Marian Pallister, Justice & Peace Scotland’s representative on the Scottish Catholic Bishops’ Conference Committee for Inter-Religious Dialogue, offers a personal view on the UN’s acceptance of the value of faith groups.
In Matthew V, Jesus tells his disciples that they are the light of the world. He quips that ‘no-one lights a lamp to put it under a tub’ and He points out, ‘…your light must shine in the sight of men, so that seeing your good works, they may give the praise to your Father in heaven’. Our problem for so long is that as Christians (and I think Muslims, Jews and Sikhs are just as guilty), we have hidden our light. And that has led to us being shut out of some of the most important negotiations that concern the world’s most vulnerable people.
What was once seen as the work of religious organisations – education, alleviating poverty, health care – became politicised in the second half of the 20th century. Religion became a dirty word. I know from personal involvement in a charity that supports the education of vulnerable young people in Zambia that some of the major funders won’t consider organisations with the merest smidgeon of a religious connection.
Now, it seems, the United Nations may change all of that. According to Archbishop Bernardito Auza, the Holy See’s Permanent Observer to the UN, there has been a realisation that religious organisations do have a role to play in the development of our world, and in the promotion of justice and peace.
The Archbishop was in Edinburgh to speak on the subject of inter-faith harmony at the Archdiocesan Offices, and delegates from many faiths attended the event, which was held in the wake of President Trump’s travel ban, ironically announced in the UN’s Interfaith Harmony Week.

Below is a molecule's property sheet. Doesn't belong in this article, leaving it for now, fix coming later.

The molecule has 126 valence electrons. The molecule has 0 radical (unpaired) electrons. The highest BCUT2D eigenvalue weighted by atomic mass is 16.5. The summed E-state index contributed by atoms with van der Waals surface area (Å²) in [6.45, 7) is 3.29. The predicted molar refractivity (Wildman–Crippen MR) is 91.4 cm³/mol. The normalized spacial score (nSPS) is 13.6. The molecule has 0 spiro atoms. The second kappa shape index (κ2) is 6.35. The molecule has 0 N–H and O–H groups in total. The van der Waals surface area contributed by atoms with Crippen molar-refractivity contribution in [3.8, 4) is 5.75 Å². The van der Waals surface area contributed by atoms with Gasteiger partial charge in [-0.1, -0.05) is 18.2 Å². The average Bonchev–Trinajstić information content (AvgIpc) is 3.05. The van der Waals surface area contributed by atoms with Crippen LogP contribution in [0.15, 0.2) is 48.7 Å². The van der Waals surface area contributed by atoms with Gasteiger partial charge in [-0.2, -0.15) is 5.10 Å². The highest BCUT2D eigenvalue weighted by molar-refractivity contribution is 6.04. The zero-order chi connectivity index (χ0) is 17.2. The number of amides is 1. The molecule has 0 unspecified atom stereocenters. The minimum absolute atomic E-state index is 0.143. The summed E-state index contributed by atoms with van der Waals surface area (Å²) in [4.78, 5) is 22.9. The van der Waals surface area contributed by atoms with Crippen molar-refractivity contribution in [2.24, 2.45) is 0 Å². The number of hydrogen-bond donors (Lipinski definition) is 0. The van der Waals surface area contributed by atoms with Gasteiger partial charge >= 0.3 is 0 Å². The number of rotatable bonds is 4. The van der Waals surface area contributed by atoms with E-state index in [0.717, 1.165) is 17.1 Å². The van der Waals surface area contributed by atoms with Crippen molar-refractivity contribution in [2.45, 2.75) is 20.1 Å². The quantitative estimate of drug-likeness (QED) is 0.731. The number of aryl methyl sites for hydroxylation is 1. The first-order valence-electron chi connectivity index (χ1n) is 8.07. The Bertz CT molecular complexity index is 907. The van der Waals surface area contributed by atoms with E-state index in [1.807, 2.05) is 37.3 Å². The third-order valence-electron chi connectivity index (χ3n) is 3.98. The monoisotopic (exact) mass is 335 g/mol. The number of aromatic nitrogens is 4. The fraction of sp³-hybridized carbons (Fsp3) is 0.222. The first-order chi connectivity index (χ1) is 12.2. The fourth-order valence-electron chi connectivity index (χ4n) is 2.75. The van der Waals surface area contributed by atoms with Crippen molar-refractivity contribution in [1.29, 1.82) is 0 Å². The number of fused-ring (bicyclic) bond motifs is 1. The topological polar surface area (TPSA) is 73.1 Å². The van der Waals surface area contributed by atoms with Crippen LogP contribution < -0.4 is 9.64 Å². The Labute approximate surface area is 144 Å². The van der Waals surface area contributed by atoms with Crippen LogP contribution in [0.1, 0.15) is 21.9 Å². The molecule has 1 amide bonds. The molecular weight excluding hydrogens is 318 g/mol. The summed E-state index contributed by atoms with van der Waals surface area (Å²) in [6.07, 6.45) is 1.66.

This first week in February has been observed as Interfaith Harmony Week since 2010, but it isn’t one that is much publicised in mainstream media. As we know, the phrase ‘No news is good news’ is all too often interpreted as ‘Good news is no news’. When religion is used to justify acts of violence it makes banner headlines – but when religion is used to make a positive difference in the world and people of different faiths work together to make that difference, that news is too often ignored.
Interesting, then, that when Justice and Peace Scotland posted a link on Facebook to a Guardian story about Canadians forming rings of peace around mosques to protect worshippers after the violent attack in Quebec, we got our biggest (and most positive) reaction of the year so far. The basis of Interfaith Harmony Week is ‘Love of God, love of neighbour’ and the Canadians gave witness to both in their reactions.
Archbishop Auza explained that for too long, non-government organisations (NGOs) with a religious connection had been offering to collaborate with the UN on issues of health, poverty, literacy and harmony through inter-religious dialogue, and the UN had turned a deaf ear. Since 2015, however, he has been involved in UN-organised inter-religious consultative panels - progress is being made and the climate is clearly changing.
‘The UN has had to realise the importance of inter-religious dialogue for peace and development,’ Archbishop Auza said.
And he added ‘Religion cannot be relegated to the mosques on Fridays, the synagogues on Saturdays and the churches on Sundays. Religion is not just a private affair.’ So - we can bring the light out from under the tub. The UN has realised the relevance of people of different faiths talking together - and is even recruiting religious experts to advise on delivery of the 17 development goals that are on the world’s agenda from 2020 to 2030.
‘The UN and others,’ the Archbishop said, ‘have come to accept religious organisations as partners in seeking development and peace.’ And to realise that people of faith who love God and neighbour perhaps stand a better chance of achieving those goals than all the well-intentioned career peacemakers?